IT'S NOT EVERY YEAR the U.S. Department of Justice accuses a state agency of trampling the rights, health and safety of children in its care, but that was spring 2004 at Maryland's Department of Juvenile Services.
Let it be the last.
Lest anyone think the letter delivered by Justice back then was describing long-past history, monitors' reports throughout the year continued to describe violence and lack of adequate schooling and health care at the state's larger detention and committed placement wards.
In March, as the department scrambled to take over day-to-day management of Charles H. Hickey Jr. School (cited, with the Cheltenham Youth Facility, by the feds as having "constitutional deficiencies"), the conditions at its still-shiny Baltimore City Juvenile Justice Center were sliding downhill fast. The quarterly state monitor's reports, as well as the DJS on-site manager, were telling officials so. But it wasn't until an emergency monitor's report in the fall that it seemed like a crisis.
In September, DJS Secretary Kenneth C. Montague Jr. said the department had been overwhelmed in the spring but was trying to handle everything in-house. After bad publicity, assorted injuries, an escape and a before-the-court plea from the public defender's office, the department announced in the fall that an interagency coalition would work to speed up the hiring and vetting of critically needed additional front-line staff at the city center, as well as increasing mental and physical health care and school hours.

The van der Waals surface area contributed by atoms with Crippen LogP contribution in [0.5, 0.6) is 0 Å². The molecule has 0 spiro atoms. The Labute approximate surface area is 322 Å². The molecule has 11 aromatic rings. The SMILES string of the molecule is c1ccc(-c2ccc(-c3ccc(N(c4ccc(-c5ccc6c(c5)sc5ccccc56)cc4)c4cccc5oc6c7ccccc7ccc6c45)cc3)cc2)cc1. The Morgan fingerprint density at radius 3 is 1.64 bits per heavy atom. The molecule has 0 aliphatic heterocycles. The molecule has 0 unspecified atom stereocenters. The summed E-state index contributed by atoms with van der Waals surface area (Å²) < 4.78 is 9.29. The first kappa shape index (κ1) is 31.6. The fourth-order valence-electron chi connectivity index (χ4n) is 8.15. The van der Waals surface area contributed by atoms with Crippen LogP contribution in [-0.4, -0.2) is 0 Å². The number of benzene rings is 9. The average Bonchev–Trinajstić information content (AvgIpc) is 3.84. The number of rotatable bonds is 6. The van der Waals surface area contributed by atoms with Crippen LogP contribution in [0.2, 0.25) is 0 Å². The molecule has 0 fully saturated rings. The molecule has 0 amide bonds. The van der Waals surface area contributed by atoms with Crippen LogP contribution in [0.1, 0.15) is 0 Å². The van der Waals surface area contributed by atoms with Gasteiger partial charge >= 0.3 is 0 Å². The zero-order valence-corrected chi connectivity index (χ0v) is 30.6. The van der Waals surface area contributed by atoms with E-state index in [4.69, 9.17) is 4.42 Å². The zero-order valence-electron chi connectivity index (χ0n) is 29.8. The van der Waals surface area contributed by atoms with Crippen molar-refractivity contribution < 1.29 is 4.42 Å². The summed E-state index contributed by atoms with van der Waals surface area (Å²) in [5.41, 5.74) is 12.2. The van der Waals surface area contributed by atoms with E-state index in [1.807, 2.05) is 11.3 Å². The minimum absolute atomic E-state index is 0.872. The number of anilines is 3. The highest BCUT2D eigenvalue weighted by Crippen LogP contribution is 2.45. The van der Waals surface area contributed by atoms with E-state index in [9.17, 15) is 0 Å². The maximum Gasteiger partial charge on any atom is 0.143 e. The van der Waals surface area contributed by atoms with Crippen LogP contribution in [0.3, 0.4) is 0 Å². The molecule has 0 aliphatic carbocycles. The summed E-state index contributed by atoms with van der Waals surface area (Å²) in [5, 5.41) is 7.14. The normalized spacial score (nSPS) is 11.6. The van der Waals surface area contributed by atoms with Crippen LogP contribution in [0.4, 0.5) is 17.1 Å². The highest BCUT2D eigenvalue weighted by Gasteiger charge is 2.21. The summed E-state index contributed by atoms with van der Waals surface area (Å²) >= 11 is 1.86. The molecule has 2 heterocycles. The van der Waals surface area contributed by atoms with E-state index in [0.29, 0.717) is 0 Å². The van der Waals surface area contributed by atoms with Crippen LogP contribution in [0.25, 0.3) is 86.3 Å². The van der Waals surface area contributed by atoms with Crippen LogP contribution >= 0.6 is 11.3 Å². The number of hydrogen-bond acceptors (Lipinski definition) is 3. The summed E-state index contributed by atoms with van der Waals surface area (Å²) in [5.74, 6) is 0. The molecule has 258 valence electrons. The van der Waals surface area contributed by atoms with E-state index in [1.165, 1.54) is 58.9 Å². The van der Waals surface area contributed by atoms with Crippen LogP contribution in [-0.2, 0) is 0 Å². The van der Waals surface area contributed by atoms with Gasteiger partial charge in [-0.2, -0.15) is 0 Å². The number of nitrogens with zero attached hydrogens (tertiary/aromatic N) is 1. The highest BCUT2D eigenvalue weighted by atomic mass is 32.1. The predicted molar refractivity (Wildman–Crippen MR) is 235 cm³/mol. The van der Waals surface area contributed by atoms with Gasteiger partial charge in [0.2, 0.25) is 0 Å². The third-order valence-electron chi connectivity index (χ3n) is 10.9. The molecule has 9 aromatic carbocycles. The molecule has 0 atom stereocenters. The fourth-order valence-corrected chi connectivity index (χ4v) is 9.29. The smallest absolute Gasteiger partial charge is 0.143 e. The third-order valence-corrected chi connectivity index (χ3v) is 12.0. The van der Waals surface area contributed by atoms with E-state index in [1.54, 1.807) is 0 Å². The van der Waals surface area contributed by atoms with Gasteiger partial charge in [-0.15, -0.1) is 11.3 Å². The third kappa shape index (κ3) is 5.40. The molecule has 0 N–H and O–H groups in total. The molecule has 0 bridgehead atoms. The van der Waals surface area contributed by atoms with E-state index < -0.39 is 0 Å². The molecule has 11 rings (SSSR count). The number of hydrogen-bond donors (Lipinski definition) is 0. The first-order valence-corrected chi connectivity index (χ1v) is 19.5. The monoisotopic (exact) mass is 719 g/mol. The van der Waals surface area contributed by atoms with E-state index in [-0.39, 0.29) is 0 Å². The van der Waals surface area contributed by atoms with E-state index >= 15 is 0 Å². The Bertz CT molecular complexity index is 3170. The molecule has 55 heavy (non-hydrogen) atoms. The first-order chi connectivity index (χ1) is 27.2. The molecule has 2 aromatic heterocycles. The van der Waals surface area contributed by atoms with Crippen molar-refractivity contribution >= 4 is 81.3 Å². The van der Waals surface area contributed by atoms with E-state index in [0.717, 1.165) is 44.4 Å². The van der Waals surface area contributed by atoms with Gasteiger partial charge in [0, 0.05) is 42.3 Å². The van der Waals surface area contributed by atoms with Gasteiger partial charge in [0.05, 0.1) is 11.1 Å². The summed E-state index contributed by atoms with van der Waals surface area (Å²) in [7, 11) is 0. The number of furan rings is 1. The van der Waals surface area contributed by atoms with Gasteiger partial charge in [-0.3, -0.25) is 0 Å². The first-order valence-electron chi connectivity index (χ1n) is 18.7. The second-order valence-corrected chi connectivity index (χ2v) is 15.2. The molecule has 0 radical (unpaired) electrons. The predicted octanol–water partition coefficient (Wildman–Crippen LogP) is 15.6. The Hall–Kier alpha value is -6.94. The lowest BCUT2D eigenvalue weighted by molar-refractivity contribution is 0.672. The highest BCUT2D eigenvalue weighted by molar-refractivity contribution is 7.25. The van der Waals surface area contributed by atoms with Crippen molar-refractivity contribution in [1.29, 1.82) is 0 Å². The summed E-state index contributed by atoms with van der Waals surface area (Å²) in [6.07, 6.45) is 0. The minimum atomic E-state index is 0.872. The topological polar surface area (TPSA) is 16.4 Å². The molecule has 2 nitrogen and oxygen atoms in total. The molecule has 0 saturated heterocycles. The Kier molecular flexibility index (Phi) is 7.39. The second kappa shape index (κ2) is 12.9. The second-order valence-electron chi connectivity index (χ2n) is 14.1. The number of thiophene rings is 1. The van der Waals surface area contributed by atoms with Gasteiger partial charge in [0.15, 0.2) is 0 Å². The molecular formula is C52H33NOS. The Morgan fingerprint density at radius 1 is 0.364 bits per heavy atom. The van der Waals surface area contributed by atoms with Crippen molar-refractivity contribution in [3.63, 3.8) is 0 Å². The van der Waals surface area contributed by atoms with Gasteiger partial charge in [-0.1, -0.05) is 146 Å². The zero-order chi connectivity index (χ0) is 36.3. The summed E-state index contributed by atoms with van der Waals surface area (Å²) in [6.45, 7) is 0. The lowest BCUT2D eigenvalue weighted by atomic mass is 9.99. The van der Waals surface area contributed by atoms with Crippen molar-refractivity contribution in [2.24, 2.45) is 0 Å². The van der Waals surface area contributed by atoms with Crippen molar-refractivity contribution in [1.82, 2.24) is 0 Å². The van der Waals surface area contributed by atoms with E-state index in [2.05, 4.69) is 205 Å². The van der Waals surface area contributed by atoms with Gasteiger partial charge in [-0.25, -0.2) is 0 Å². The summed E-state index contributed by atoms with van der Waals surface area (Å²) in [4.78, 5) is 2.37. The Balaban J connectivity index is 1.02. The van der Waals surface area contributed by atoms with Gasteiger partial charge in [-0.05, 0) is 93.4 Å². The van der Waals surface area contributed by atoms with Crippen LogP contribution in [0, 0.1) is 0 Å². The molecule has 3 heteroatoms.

Though belated, that kind of cooperation and coordination is welcome and must continue.
There are other signs that the clouds are parting. Conditions at the city's center have improved, though the "Supermax" building design is limiting. The number of juveniles held at Cheltenham and Hickey has hovered around 70 each, far fewer than in the "melee" days two years ago. A new cadre of midlevel department officials is on board, deep in experience and promising much.
This year, DJS mustn't lurch from crisis to crisis, but should use this foothold to take deliberate actions with clear goals. With the first in a series of long-term strategy reports delivered this week and a three-year plan due next month, the department should spell out what it intends to achieve in the long and short term. Though rearranging buildings could take years, modifying programs to treat juveniles more as students and children than solely as objects of punishment can begin now.
As the department and the state wait for the Justice Department to decide if it will impose fines, require physical or program changes or just a promise to fix failings it found, their showing steady improvement is the best cure. Just ask the children who enter the system today, and tomorrow.